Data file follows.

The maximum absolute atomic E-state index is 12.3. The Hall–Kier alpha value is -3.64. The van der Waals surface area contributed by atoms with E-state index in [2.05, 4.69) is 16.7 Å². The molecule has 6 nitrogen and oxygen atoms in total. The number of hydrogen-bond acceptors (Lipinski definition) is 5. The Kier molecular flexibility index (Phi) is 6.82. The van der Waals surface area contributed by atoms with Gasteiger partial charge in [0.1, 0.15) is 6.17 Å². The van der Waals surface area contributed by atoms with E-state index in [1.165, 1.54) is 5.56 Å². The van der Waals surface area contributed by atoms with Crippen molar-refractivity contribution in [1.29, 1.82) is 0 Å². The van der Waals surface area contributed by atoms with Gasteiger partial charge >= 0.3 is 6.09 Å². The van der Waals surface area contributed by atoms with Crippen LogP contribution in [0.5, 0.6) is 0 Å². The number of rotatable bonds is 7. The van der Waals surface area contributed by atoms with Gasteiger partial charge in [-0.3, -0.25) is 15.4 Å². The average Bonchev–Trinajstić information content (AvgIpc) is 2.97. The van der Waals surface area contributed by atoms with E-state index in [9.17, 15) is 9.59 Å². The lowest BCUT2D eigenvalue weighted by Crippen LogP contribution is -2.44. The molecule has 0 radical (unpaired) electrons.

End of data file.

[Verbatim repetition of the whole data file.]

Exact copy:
The maximum absolute atomic E-state index is 12.3. The Hall–Kier alpha value is -3.64. The van der Waals surface area contributed by atoms with E-state index in [2.05, 4.69) is 16.7 Å². The molecule has 6 nitrogen and oxygen atoms in total. The number of hydrogen-bond acceptors (Lipinski definition) is 5. The Kier molecular flexibility index (Phi) is 6.82. The van der Waals surface area contributed by atoms with Gasteiger partial charge in [0.1, 0.15) is 6.17 Å². The van der Waals surface area contributed by atoms with E-state index in [1.165, 1.54) is 5.56 Å². The van der Waals surface area contributed by atoms with Crippen molar-refractivity contribution in [1.29, 1.82) is 0 Å². The van der Waals surface area contributed by atoms with Gasteiger partial charge >= 0.3 is 6.09 Å². The van der Waals surface area contributed by atoms with Crippen LogP contribution in [0.5, 0.6) is 0 Å². The number of rotatable bonds is 7. The van der Waals surface area contributed by atoms with Gasteiger partial charge in [-0.3, -0.25) is 15.4 Å². The average Bonchev–Trinajstić information content (AvgIpc) is 2.97. The van der Waals surface area contributed by atoms with E-state index in [9.17, 15) is 9.59 Å². The lowest BCUT2D eigenvalue weighted by Crippen LogP contribution is -2.44. The molecule has 0 radical (unpaired) electrons.